Things are pretty quiet this time out for Invincible. All he has to deal with is the return of those Martian starfish-like aliens and a couple of recurring villains. This is probably a good thing given all the major threats the book has dropped on its protagonist in the previous two arcs.
We open with Alan and Nolan’s story. I must say, I wasn’t too keen initially on the diverging from the main story to focus on the cyclopean alien. However, the introduction of Nolan Grayson into Allen’s ongoing storyline has given it a real buddy cop vibe, which I like and I suppose it is important to break up your settings and narrative style occasionally. The two are acting as artifact hunters, after a fashion; they’re looking for ways to hurt the Viltrumites. This part of the story is a nice bit of table setting for later on in this arc.
On the main protagonist front, as I said, things are relatively quiet for Invincible. He dealt with what he thought was going to be a simple resurgence of the parasite invasion from astronaut Rus Livingston, or rather, his body being possessed by an alien. The alien being part of the same race from the previous time they faced, with the former astronaut throwing a ton of mind-control parasites and mind-controlled people at our hero and The Guardians of the Globe. After being overwhelmed by the enemy for too long, Mark is understandably short-fused and makes a conscious decision to stop this by killing the former astronaut. In epic fashion, he punches the man’s head clean off his body. This is a huge moment because it shows a change in the hero’s moral code, which is understandable after the events that led to the death and resurrection of the girl he loves. If you think about it, he now has something to kill for. From that perspective, it makes sense that he would make such a drastic change to his way of thinking. Love changes people like that.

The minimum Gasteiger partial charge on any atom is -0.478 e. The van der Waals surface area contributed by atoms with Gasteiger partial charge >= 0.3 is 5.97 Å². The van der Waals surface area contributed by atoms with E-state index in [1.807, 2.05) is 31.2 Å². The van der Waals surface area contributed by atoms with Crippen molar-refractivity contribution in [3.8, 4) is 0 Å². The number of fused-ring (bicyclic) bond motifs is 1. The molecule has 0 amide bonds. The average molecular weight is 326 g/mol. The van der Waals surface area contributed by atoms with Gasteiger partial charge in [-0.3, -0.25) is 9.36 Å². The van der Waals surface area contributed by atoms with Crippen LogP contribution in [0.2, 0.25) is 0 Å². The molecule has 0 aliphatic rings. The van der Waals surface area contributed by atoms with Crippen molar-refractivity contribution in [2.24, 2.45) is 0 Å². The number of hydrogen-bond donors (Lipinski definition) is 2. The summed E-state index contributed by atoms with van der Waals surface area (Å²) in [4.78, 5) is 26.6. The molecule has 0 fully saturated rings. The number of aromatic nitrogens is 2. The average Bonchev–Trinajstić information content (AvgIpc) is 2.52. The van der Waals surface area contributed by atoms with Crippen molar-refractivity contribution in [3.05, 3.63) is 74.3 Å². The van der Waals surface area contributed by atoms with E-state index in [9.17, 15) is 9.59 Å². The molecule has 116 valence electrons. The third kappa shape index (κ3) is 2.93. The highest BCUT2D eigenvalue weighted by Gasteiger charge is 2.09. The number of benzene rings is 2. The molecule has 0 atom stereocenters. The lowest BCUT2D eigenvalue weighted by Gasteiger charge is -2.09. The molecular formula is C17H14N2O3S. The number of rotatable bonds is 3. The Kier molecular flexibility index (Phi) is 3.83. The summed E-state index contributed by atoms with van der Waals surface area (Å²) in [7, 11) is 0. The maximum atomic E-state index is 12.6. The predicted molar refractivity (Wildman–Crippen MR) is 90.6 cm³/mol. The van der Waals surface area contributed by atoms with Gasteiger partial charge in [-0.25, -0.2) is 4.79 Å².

The most interesting development from this set of issues involves Mark’s girlfriend Samantha’s surprise pregnancy. I like the way this has been handled thus far. When she first takes the test and gets a positive result, she’s horrified. Eve is still a teenager after all. It adds a sense of realism that she reacts like a teenager should. It’s also a nice move by Kirkman showing that all the sex scenes between the two superpowered teens weren’t there just for titillation, but they did serve a purpose. There is no wasted movement or page space when it comes to plot importance in Invincible; even if it seems like something is filler, it’s probably not.
This set of issues ends with Omni-Man and Allen the Alien coming to get Mark and Oliver and taking them off into space to bring the fight to the Viltrumites.The drums of war are beginning to beat loud and fast. How everything shakes out from here on should be fun to read.